According to Google, “Click Through Rate (CTR) is the number of clicks your ad received divided by the number of times your ad is shown (impressions).”
Every once in a while a new pay-per-click (PPC) advertising client will come in who considers their account CTR to be the benchmark by which their accounts performance is judged. Depending on the keyword strategy, it is most likely not a good idea to use CTR to judge an entire account’s performance.
True, we know that CTR has a big influence on the somewhat mysterious Google AdWords Quality Score(s). It is also a great indicator for comparing performance on your various AdGroups’ different ad copies. There are certainly many instances when Click Through Rate (CTR) is a very good indicator of performance.
Now, what about when low CTR is a good thing?
There are definitely times you want to eliminate a worthless click from a potential keyword, and while this would have a negative impact on the Click Through Rate (CTR) it would certainly have a positive effect on the account.
For example, a strategy that I recently adopted for a client really drives this point home.
One of my client’s competitors has a very common word for a company name. For the sake of confidentiality I will simply call it “widget.” Well, this competitor name “widget” is also the name of a very popular movie, an artist, a location overseas, a highway landmark, and dozens of other completely unrelated things. As you might imagine, the search volume for this popular term is through the roof, while the percentage of people actually using it for the company name we wished to target is extremely small. So small in fact, that it would almost certainly discourage anybody from even trying it as a keyword.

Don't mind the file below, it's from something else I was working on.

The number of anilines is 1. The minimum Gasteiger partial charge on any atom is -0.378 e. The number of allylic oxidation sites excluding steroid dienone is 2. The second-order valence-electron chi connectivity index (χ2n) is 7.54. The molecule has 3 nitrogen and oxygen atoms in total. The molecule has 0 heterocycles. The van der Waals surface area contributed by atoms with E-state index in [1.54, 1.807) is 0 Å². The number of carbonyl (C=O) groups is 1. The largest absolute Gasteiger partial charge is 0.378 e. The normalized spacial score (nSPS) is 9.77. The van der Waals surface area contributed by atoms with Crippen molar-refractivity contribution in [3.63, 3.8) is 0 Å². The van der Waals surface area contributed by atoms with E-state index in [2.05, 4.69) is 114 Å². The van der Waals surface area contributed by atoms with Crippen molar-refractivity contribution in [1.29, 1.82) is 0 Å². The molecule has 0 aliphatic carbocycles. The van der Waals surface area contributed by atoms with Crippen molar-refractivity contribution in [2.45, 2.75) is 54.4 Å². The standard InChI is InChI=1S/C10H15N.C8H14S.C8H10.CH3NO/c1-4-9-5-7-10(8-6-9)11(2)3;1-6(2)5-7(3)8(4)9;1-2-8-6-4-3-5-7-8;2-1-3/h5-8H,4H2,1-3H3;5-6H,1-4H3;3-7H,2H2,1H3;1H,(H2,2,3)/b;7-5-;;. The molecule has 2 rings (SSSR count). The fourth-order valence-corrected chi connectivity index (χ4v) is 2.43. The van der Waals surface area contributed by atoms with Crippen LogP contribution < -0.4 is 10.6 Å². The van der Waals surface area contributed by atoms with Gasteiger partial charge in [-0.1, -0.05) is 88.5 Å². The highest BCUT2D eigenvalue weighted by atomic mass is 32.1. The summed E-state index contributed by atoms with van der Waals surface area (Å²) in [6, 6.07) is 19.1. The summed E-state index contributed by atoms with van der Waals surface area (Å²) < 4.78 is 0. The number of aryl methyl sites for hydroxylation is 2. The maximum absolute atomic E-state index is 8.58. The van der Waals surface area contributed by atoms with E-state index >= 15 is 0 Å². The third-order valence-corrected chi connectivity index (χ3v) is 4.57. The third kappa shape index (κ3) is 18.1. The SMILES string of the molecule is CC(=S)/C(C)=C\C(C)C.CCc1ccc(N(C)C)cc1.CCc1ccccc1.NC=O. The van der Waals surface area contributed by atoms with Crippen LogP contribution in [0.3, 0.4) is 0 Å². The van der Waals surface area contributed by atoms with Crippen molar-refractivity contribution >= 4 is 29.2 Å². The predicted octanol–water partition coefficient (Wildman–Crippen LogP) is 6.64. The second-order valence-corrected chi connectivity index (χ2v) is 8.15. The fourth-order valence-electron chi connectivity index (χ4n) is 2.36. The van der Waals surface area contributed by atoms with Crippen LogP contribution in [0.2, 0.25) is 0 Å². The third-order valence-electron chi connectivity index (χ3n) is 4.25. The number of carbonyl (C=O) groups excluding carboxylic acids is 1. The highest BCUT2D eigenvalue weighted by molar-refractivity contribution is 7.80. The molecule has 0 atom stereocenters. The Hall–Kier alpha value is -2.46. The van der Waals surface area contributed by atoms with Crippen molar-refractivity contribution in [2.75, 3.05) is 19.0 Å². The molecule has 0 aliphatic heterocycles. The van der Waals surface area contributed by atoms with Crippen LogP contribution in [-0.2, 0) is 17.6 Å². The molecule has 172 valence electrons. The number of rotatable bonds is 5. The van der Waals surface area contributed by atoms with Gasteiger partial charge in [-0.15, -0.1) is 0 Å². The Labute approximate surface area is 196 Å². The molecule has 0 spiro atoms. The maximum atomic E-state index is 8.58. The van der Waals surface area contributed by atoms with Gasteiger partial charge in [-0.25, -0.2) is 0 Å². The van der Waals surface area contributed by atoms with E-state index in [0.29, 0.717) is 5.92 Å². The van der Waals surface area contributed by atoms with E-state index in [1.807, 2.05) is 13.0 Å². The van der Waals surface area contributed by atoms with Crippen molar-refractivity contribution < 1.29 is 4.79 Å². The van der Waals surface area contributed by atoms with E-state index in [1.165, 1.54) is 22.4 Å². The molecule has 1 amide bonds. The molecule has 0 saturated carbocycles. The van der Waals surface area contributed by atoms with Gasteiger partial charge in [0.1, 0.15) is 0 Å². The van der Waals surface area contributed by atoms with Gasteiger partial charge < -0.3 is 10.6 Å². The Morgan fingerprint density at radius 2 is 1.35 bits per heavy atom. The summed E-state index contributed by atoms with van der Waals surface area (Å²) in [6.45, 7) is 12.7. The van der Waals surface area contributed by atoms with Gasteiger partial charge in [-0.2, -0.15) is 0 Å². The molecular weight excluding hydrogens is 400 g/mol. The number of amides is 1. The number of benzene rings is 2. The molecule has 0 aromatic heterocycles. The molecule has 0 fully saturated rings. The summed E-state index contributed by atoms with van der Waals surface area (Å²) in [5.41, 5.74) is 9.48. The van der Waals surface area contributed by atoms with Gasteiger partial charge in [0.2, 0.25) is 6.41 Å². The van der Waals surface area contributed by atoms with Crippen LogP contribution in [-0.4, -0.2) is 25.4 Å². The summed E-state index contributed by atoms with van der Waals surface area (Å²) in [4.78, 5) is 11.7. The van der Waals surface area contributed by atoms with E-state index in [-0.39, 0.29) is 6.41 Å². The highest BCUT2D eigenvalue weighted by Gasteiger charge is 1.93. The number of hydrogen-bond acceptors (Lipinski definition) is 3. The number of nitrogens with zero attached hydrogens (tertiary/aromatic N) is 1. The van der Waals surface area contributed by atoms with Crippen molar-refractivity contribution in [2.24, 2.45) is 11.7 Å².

I thought it was worth trying, and to give it the best chance at success I used only the exact match version of “widget” in its own campaign, with a very specific ad designed to only solicit the searchers looking for my client’s services.
The results were surprisingly great. The campaign resulted in my client converting at half of his target conversion cost. The CTR for this keyword was a downright horrible 0.02%, however this was a good thing as it meant the ad was eliminating all of the unnecessary searchers and only targeting the exceptionally small amount of people looking for my clients competitor. In this case, the exceptionally low CTR was a good thing.
The low CTR also had a definite impact on the keyword’s quality score and forced my client’s minimum bid up to $10/click. Even with the the high minimum bid, the conversion cost was cheap and the quality of leads generated tens of thousands of dollars in new revenue for my client. Winner.
Now, the 0.02% CTR dramatically lowered the whole account’s CTR. If that figure had been used as a benchmark to judge performance, it would have been a huge mistake that would have cost my client a considerable amount of revenue. In this case, the actual conversion cost/rate was a far better benchmark than the pathetic CTR.
The bottom line here is that a low CTR can be a good thing in some strategies and is not always the best indicator of an entire account’s performance. Every account is different, just as every marketing strategy is different. Helping to determine the best strategy for your PPC marketing campaign is just one of the many unique skills that JumpFly PPC account manager brings to the table.
What’s your benchmark?
As you might know, click through rate (CTR) is arguably the most significant component of Quality Score, and ads in higher positions tend to earn better CTR than ads that display in lower positions. Google decided that to accurately calculate the Quality Scores, the “influence of ad position on CTR be taken into account and removed from the Quality Score.”